And we thought TransLink had problems – the Ottawa Light Rail Lawsuit.



Plan for light rail – Federal government intrigue – sign contracts – renege on contracts –  the result: a massive lawsuit.

Of course what civic, provincial and federal politicians all seem to forget is that there is one taxpayer and the monies awarded to the plaintiffs would go a long way to help build a light rail network in Ottawa.

From the Ottawa Sun

Light rail lawsuit discussion behind closed doors


City council is ready to offer $36.7 million to settle its outstanding $217-million lawsuit stemming from the north-south light rail plan that was cancelled in 2007.

Councillors and the city solicitor remained silent about the deal after a five-hour closed-door briefing ended Wednesday afternoon.

“I can’t discuss a matter before the court,” said city solicitor Rick O’Connor.

Combined with the money the city has already spent on legal bills defending the cancelled light rail transit project the bill could reach about $40 million.

Council may deal with the settlement offer during an emergency council meeting Friday morning.

Siemens and subcontractor St. Lawrence Cement launched the lawsuit over the cancellation of the $1-billion north-south light rail system they had been contracted to build in April of 2006. In a letter sent to city councillors and staff in February, 2007, Siemens said it was out of pocket about $25 million due to the cancellation.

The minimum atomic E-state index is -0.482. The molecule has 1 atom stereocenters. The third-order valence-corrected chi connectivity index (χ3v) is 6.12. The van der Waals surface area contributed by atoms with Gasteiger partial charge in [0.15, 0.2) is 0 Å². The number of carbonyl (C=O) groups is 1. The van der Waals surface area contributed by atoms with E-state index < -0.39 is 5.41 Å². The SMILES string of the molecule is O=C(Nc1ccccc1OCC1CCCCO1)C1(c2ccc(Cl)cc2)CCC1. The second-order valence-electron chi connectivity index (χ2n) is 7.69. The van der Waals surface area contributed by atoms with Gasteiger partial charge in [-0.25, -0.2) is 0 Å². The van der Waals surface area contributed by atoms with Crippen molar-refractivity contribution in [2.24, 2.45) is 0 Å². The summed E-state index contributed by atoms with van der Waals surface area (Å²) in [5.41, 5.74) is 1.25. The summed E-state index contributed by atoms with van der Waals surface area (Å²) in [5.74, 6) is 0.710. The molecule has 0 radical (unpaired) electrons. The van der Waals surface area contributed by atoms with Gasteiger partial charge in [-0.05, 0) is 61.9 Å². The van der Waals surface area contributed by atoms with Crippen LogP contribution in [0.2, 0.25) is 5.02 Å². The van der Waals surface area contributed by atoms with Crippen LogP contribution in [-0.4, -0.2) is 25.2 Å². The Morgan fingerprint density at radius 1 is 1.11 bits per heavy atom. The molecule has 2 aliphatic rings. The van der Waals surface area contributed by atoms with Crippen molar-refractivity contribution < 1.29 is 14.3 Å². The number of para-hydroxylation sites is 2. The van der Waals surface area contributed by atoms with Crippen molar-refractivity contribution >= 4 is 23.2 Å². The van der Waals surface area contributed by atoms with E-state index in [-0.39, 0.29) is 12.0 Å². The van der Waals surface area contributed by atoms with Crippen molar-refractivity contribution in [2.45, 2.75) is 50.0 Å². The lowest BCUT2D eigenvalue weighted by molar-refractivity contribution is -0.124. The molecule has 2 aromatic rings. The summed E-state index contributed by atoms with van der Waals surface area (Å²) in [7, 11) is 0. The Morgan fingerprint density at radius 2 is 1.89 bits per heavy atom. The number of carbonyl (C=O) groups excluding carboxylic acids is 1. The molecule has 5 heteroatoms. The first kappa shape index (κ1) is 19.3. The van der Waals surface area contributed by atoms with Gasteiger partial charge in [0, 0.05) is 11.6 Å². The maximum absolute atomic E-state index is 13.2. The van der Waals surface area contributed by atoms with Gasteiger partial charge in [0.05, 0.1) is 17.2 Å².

The settlement would be the equivalent of about an increase of about 4% on property taxes, and one councillor who did not want to be identified said the money may have to come from taxpayers because the city can’t borrow to pay it. An alternative would be to sell off city assets to pay for the settlement.

“I think there could be a special LRT lawsuit levy on the property tax bill,” said the councillor.

If accepted, the city may ask if the $36.7 million can be paid in instalments.

The councillor also suggested that perhaps the money should come from the wards of councillors who voted against the project two years ago.

Innes Coun. Rainer Bloess was the only councillor who spoke after the meeting finished but fell short of mentioning any details of the potential settlement.

“We are all looking forward to some settlement,” he said.

When the city council meeting reconvened at about 6 p.m. council refused to discuss any of the details pertaining to the lawsuit, but staff forgot to take the details of the briefing — including the settlement offer — off the big screen before some reporters noticed the “plaintiff’s” offer.

“I’m glad it’s over, but we didn’t learn anything from this,” said one city councillor.

Since the cancellation, city council has voted in favour of a new $5-billion transit plan, which essentially includes the same north-south route, but won’t see light rail anywhere in the city for at least 10 years.


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